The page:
We Learned Life’s Most Important Lessons at 16

I was born and raised Catholic in a small farm town of about 12,000. The opening day of shotgun season was practically as important as Christmas, and without Friday night football games I’m not sure we would have known what to do with ourselves. We didn’t enjoy waking up on Sunday mornings to head to 8am Church service, and we certainly didn’t look forward to our early bird classes on Monday mornings. Bonfires were a staple and Tim McGraw was a must. I could probably still name every person I graduated with and everyone I didn’t. 

The setting of where I grew up may not be important, but I’m a bit nostalgic and sometimes {sometimes} miss those days where life was simple and dramatic all at the same time. I now live 3.5 hours south of my hometown, in a city where it’s always 5 degrees warmer and a little more hilly than your typical cornfield, flat-scape.

I’ve certainly aged a bit since 2012 and I’ve realized more in this first 7 months out of college than I thought I could. I’ll admit that many, many wise people in my life have given me incredible advice, but I actually learned life’s most important lessons when I was 16. 

When they tell you not to rush your youth, they mean it.

Not that being an adult is the worst thing in the world – but we didn’t have it all together like we thought we did. No, I don’t miss finals week or high school homecomings, but I miss my friends more than I ever thought possible. We still talk nearly every day, and thanks to Snapchat’s new group feature we’ll probably never leave one another alone. However, their physical absence is heart-wrenching. I would pay a lot of money to make Wyoming and Southeast Missouri less than 16 hours away. If I could write a letter to Illinois State asking them to allow my best friend to finish her degree 7 hours south it would be 90 pages long. A phone call can’t dry tears the same way a hug can, and birthdays aren’t as fun when there’s no one to share the cake with.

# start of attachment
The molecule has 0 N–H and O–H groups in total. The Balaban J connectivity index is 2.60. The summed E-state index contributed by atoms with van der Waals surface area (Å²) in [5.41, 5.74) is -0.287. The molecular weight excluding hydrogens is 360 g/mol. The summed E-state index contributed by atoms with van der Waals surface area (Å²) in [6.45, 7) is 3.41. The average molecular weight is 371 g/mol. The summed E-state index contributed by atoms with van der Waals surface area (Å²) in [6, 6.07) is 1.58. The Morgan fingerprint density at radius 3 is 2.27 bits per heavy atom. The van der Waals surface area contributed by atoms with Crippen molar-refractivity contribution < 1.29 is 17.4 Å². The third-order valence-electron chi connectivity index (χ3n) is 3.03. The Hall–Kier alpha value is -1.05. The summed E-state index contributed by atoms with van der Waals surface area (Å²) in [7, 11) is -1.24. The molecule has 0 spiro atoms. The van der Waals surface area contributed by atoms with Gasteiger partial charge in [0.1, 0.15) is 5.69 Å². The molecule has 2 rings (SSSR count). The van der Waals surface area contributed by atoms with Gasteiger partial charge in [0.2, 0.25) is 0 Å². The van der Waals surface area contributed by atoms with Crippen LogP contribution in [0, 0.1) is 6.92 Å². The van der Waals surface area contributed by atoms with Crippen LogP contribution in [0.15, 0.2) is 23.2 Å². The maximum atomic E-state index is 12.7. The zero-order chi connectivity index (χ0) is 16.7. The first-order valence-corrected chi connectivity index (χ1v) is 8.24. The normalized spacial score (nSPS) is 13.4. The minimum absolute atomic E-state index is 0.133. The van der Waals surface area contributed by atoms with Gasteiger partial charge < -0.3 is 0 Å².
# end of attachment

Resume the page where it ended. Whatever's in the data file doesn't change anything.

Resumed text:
Don’t say you can’t wait to grow up – you’re right about the independence, but you can’t get the little things you’re taking for granted. {Like loading up a bed of a truck with battery pallets and couches and heading down back roads to light up a field.} 

Someday, you’ll realize you need your Faith and every early-morning Sunday School lesson will be worth it. 

In my last PSR class our teacher said, “I was your age once. I didn’t know what I was doing, didn’t like what I was doing, but I knew I had to do it. Then, three years later in college I found it. The reason for my Faith, and He welcomed me back with open arms.”

We’re never given anything in this life that we can’t handle, so I’m willing to write 2016 off as a learning experience and move forward. Over this last year I’ve graduated college, began my career and moved out into the real world on my own. The zinger is I’ve also been extremely sad and lost, unsure of where I’m actually supposed to fit into this world. I can remember nearly every time I was angry and hurt, yet only a handful of times I was smiling and joyful. 

The words from my final PSR class creep back into my mind often, and I’ve finally realized why I need to trust in God to lead me in the right direction. He wouldn’t put weight on my shoulders if He didn’t think I could walk the path with it. Whatever you do, please don’t give up in yourself or your Faith, because the path without it is very, very dark. 

We weren’t told much, but we were given the world. 

For with God, nothing shall be impossible. – Luke 1:37

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